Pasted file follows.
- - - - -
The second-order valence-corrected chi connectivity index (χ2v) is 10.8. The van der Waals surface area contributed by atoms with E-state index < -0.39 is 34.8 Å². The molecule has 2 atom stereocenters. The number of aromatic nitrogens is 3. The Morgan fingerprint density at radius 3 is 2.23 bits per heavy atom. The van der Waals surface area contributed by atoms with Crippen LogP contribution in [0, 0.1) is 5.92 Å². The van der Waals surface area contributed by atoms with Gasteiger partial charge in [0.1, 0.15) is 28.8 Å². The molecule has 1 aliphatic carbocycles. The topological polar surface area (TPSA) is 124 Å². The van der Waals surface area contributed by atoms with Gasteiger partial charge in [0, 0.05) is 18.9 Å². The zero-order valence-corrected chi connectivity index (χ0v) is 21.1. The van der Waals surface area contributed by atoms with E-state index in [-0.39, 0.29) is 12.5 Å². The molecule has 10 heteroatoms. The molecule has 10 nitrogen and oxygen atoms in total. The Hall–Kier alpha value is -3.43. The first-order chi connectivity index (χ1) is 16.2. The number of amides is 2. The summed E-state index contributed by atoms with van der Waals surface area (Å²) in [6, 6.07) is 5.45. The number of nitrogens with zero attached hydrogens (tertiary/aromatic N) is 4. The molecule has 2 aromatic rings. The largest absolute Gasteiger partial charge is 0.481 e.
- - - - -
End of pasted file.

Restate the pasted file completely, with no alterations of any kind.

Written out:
The second-order valence-corrected chi connectivity index (χ2v) is 10.8. The van der Waals surface area contributed by atoms with E-state index < -0.39 is 34.8 Å². The molecule has 2 atom stereocenters. The number of aromatic nitrogens is 3. The Morgan fingerprint density at radius 3 is 2.23 bits per heavy atom. The van der Waals surface area contributed by atoms with Crippen LogP contribution in [0, 0.1) is 5.92 Å². The van der Waals surface area contributed by atoms with Gasteiger partial charge in [0.1, 0.15) is 28.8 Å². The molecule has 1 aliphatic carbocycles. The topological polar surface area (TPSA) is 124 Å². The van der Waals surface area contributed by atoms with Gasteiger partial charge in [0, 0.05) is 18.9 Å². The zero-order valence-corrected chi connectivity index (χ0v) is 21.1. The van der Waals surface area contributed by atoms with E-state index in [-0.39, 0.29) is 12.5 Å². The molecule has 10 heteroatoms. The molecule has 10 nitrogen and oxygen atoms in total. The Hall–Kier alpha value is -3.43. The first-order chi connectivity index (χ1) is 16.2. The number of amides is 2. The summed E-state index contributed by atoms with van der Waals surface area (Å²) in [6, 6.07) is 5.45. The number of nitrogens with zero attached hydrogens (tertiary/aromatic N) is 4. The molecule has 2 aromatic rings. The largest absolute Gasteiger partial charge is 0.481 e.